Fable Legends Early Preview: DirectX 12 Benchmark Analysisby Ryan Smith, Ian Cutress & Daniel Williams on September 24, 2015 9:00 AM EST
Update 2016/03/07: Well so much for that. Fable Legends has been canceled. So it will ultimately be another game that gets to claim the right as the first Unreal Engine 4 based DX12 game.
DirectX 12 is now out in the wild as a part of Windows 10 and the updated driver model WDDM 2.0 that comes with it. Unlike DX11, there are no major gaming titles at launch - we are now waiting for games to take advantage of DX12 and what difference it will make for the game playing experience. One of the main focal points of DX12 is draw calls, leveraging multiple processor cores to dispatch GPU workloads, rather than the previous model of a single core doing most of the work. DX12 brings about a lot of changes with the goal of increasing performance, offering an even more immersive experience, but it does shift some of the support requirements to the engine developers such as SLI or Crossfire. We tackled two synthetic tests earlier this year, Star Swarm and 3DMark, but due to timing and other industry events, we are waiting for a better time to test the Ashes of the Singularity benchmark as the game nears completion. Until that point, a PR team got in contact with us regarding the upcoming Fable Legends title using the Unreal 4 engine, and an early access preview benchmark that came with it. Here are our results so far.
Fable Legends is an Xbox One/Windows 10 exclusive free to play title built by Lionhead Studios in Unreal Engine 4. The game, styled as a ‘cooperative action RPG’, consists of asymmetrical multiplayer matches with attackers trying to raid a base and the defender playing more of a tower defense position.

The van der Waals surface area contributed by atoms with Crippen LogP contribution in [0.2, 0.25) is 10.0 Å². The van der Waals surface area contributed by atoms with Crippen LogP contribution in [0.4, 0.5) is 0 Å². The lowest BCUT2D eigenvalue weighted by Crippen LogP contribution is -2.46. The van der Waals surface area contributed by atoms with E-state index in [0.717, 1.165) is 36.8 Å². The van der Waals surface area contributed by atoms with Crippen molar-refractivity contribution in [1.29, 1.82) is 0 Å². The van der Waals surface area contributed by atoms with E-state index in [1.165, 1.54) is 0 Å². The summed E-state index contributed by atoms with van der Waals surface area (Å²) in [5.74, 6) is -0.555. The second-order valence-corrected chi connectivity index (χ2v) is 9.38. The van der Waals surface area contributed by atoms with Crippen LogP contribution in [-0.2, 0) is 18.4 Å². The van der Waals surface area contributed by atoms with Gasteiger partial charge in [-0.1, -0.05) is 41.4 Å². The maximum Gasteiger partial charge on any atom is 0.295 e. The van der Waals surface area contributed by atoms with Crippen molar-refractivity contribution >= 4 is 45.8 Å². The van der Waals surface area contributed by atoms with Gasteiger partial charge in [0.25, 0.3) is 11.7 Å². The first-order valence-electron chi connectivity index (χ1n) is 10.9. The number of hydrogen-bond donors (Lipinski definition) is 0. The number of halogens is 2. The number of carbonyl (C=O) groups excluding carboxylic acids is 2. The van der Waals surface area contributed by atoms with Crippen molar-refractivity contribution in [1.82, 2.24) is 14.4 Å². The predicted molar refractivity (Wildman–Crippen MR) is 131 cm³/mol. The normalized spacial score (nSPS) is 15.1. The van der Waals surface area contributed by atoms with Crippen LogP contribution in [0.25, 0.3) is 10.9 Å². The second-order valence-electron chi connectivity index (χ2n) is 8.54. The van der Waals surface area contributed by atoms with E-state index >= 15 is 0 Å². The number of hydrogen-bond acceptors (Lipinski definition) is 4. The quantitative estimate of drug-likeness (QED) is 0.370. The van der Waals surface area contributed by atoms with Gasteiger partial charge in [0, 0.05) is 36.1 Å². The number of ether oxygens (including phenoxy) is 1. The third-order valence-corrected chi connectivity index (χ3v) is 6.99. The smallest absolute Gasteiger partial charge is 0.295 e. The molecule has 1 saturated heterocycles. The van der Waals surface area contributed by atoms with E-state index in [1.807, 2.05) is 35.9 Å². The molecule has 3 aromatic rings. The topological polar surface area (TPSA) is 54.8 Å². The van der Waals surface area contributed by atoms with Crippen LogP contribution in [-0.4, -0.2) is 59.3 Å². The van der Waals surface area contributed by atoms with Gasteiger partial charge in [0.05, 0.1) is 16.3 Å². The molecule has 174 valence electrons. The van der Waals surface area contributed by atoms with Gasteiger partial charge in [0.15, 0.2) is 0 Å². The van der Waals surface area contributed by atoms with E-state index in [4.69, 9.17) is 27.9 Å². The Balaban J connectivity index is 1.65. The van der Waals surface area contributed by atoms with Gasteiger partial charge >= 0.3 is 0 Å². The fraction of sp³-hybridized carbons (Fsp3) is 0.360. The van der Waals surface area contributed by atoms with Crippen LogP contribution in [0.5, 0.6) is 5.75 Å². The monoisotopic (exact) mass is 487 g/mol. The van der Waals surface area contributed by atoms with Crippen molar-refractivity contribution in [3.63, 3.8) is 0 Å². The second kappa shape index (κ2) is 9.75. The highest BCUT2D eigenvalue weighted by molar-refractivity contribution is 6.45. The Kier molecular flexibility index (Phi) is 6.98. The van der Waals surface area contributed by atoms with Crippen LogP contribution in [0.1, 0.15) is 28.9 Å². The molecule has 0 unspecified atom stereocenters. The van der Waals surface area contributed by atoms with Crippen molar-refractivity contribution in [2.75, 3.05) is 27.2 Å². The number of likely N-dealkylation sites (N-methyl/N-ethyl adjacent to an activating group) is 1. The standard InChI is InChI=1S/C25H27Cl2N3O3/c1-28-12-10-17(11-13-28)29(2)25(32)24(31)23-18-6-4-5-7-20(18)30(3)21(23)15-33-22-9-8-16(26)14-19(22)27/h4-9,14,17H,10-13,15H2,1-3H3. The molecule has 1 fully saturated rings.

The benchmark provided is more of a graphics showpiece than a representation of the gameplay, in order to show off the capabilities of the engine and the DX12 implementation. Unfortunately we didn't get to see any gameplay in this benchmark as a result, which would seem to focus more on combat. This is the one of the first DirectX 12 benchmarks available - Ashes of the Singularity by Stardock was released just before IDF, but due to scheduling we have not had a chance to dig into that one yet. This will be our first look at a DirectX 12 game engine with a game attached as a result.
This benchmark pans through several outdoor scenes in a fashion similar to the Unigene Valley benchmark, focusing more on landscapes, distance drawing and tessellation rather than an upfront first-person perspective. Graphical effects such as dynamic global illumination are computed on the fly, making subtle differences in the lighting and it shows the day/night cycle being accelerated, similar to the large Grand Theft Auto benchmark. The engine itself draws on DX12 explicit features such as ‘asynchronous compute, manual resource barrier tracking, and explicit memory management’ that either allow the application to better take advantage of available hardware or open up options that allow developers to better manage multi-threaded applications and GPU memory resources respectively. The updated engine has had several additions to implement these visual effects and has promised that use of DirectX 12 will help to improve both the experience and performance.